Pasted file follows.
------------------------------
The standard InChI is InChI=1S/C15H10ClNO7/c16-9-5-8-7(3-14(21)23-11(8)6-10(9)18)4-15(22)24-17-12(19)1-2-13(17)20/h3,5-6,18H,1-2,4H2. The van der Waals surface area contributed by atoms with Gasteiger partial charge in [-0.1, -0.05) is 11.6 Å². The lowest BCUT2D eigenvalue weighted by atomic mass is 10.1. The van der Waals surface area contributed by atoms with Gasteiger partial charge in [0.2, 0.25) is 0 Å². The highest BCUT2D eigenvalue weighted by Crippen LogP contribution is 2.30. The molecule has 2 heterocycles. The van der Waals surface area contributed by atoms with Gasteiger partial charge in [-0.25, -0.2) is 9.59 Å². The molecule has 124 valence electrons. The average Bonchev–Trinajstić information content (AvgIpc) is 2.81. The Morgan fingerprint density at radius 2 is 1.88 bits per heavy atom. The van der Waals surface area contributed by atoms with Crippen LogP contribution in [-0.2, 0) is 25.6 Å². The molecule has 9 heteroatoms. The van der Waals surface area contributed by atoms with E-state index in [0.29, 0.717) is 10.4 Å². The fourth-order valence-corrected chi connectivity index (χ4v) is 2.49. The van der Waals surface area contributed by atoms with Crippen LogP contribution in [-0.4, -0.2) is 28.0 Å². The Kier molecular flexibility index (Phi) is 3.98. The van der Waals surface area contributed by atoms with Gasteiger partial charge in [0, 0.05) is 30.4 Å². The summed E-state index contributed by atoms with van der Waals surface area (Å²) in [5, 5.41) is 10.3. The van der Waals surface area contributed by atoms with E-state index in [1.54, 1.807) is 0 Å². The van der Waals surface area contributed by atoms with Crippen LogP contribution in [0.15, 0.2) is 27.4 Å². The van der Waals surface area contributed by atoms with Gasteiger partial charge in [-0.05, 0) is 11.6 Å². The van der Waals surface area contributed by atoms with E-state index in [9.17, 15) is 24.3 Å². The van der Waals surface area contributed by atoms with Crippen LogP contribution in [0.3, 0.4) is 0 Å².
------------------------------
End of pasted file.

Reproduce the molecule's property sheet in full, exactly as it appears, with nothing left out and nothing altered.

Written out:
The standard InChI is InChI=1S/C15H10ClNO7/c16-9-5-8-7(3-14(21)23-11(8)6-10(9)18)4-15(22)24-17-12(19)1-2-13(17)20/h3,5-6,18H,1-2,4H2. The van der Waals surface area contributed by atoms with Gasteiger partial charge in [-0.1, -0.05) is 11.6 Å². The lowest BCUT2D eigenvalue weighted by atomic mass is 10.1. The van der Waals surface area contributed by atoms with Gasteiger partial charge in [0.2, 0.25) is 0 Å². The highest BCUT2D eigenvalue weighted by Crippen LogP contribution is 2.30. The molecule has 2 heterocycles. The van der Waals surface area contributed by atoms with Gasteiger partial charge in [-0.25, -0.2) is 9.59 Å². The molecule has 124 valence electrons. The average Bonchev–Trinajstić information content (AvgIpc) is 2.81. The Morgan fingerprint density at radius 2 is 1.88 bits per heavy atom. The van der Waals surface area contributed by atoms with Crippen LogP contribution in [-0.2, 0) is 25.6 Å². The molecule has 9 heteroatoms. The van der Waals surface area contributed by atoms with E-state index in [0.29, 0.717) is 10.4 Å². The fourth-order valence-corrected chi connectivity index (χ4v) is 2.49. The van der Waals surface area contributed by atoms with Crippen LogP contribution in [-0.4, -0.2) is 28.0 Å². The Kier molecular flexibility index (Phi) is 3.98. The van der Waals surface area contributed by atoms with Gasteiger partial charge in [0, 0.05) is 30.4 Å². The summed E-state index contributed by atoms with van der Waals surface area (Å²) in [5, 5.41) is 10.3. The van der Waals surface area contributed by atoms with E-state index in [1.54, 1.807) is 0 Å². The van der Waals surface area contributed by atoms with Crippen LogP contribution in [0.15, 0.2) is 27.4 Å². The van der Waals surface area contributed by atoms with Gasteiger partial charge in [-0.05, 0) is 11.6 Å². The van der Waals surface area contributed by atoms with E-state index in [9.17, 15) is 24.3 Å². The van der Waals surface area contributed by atoms with Crippen LogP contribution in [0.3, 0.4) is 0 Å².